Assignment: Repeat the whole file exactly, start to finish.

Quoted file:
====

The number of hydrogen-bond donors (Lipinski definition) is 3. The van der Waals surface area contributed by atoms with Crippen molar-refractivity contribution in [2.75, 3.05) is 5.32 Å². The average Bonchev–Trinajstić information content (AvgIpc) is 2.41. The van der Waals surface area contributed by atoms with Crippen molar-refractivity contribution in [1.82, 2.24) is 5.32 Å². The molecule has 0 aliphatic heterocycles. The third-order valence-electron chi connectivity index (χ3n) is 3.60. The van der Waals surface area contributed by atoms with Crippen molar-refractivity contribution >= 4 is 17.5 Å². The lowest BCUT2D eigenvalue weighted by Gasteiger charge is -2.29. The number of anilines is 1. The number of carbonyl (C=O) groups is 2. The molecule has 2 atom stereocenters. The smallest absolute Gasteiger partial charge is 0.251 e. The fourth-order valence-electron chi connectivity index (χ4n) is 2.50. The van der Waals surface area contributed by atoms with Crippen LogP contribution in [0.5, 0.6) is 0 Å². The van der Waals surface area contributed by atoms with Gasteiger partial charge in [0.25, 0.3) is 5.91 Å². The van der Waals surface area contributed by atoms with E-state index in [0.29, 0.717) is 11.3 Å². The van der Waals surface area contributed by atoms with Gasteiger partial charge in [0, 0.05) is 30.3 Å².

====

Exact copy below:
The number of hydrogen-bond donors (Lipinski definition) is 3. The van der Waals surface area contributed by atoms with Crippen molar-refractivity contribution in [2.75, 3.05) is 5.32 Å². The average Bonchev–Trinajstić information content (AvgIpc) is 2.41. The van der Waals surface area contributed by atoms with Crippen molar-refractivity contribution in [1.82, 2.24) is 5.32 Å². The molecule has 0 aliphatic heterocycles. The third-order valence-electron chi connectivity index (χ3n) is 3.60. The van der Waals surface area contributed by atoms with Crippen molar-refractivity contribution >= 4 is 17.5 Å². The lowest BCUT2D eigenvalue weighted by Gasteiger charge is -2.29. The number of anilines is 1. The number of carbonyl (C=O) groups is 2. The molecule has 2 atom stereocenters. The smallest absolute Gasteiger partial charge is 0.251 e. The fourth-order valence-electron chi connectivity index (χ4n) is 2.50. The van der Waals surface area contributed by atoms with Crippen LogP contribution in [0.5, 0.6) is 0 Å². The van der Waals surface area contributed by atoms with Gasteiger partial charge in [0.25, 0.3) is 5.91 Å². The van der Waals surface area contributed by atoms with E-state index in [0.29, 0.717) is 11.3 Å². The van der Waals surface area contributed by atoms with Gasteiger partial charge in [0, 0.05) is 30.3 Å².